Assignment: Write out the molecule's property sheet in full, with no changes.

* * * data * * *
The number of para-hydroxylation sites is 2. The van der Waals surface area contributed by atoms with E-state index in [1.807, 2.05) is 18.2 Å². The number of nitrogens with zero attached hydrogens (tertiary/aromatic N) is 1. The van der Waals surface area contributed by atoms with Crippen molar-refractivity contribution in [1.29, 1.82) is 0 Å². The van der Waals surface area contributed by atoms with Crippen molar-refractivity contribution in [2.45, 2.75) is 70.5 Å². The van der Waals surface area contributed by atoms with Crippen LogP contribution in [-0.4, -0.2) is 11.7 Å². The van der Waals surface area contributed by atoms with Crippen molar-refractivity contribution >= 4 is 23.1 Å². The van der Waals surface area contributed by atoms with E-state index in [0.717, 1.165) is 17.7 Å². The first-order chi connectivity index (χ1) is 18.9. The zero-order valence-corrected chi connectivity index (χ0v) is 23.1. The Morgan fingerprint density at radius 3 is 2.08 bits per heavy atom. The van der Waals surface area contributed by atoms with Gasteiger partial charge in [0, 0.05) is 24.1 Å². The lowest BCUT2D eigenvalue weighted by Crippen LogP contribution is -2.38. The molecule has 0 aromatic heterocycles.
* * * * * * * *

The number of para-hydroxylation sites is 2. The van der Waals surface area contributed by atoms with E-state index in [1.807, 2.05) is 18.2 Å². The number of nitrogens with zero attached hydrogens (tertiary/aromatic N) is 1. The van der Waals surface area contributed by atoms with Crippen molar-refractivity contribution in [1.29, 1.82) is 0 Å². The van der Waals surface area contributed by atoms with Crippen molar-refractivity contribution in [2.45, 2.75) is 70.5 Å². The van der Waals surface area contributed by atoms with Crippen LogP contribution in [-0.4, -0.2) is 11.7 Å². The van der Waals surface area contributed by atoms with Crippen molar-refractivity contribution >= 4 is 23.1 Å². The van der Waals surface area contributed by atoms with E-state index in [0.717, 1.165) is 17.7 Å². The first-order chi connectivity index (χ1) is 18.9. The zero-order valence-corrected chi connectivity index (χ0v) is 23.1. The Morgan fingerprint density at radius 3 is 2.08 bits per heavy atom. The van der Waals surface area contributed by atoms with Gasteiger partial charge in [0, 0.05) is 24.1 Å². The lowest BCUT2D eigenvalue weighted by Crippen LogP contribution is -2.38. The molecule has 0 aromatic heterocycles.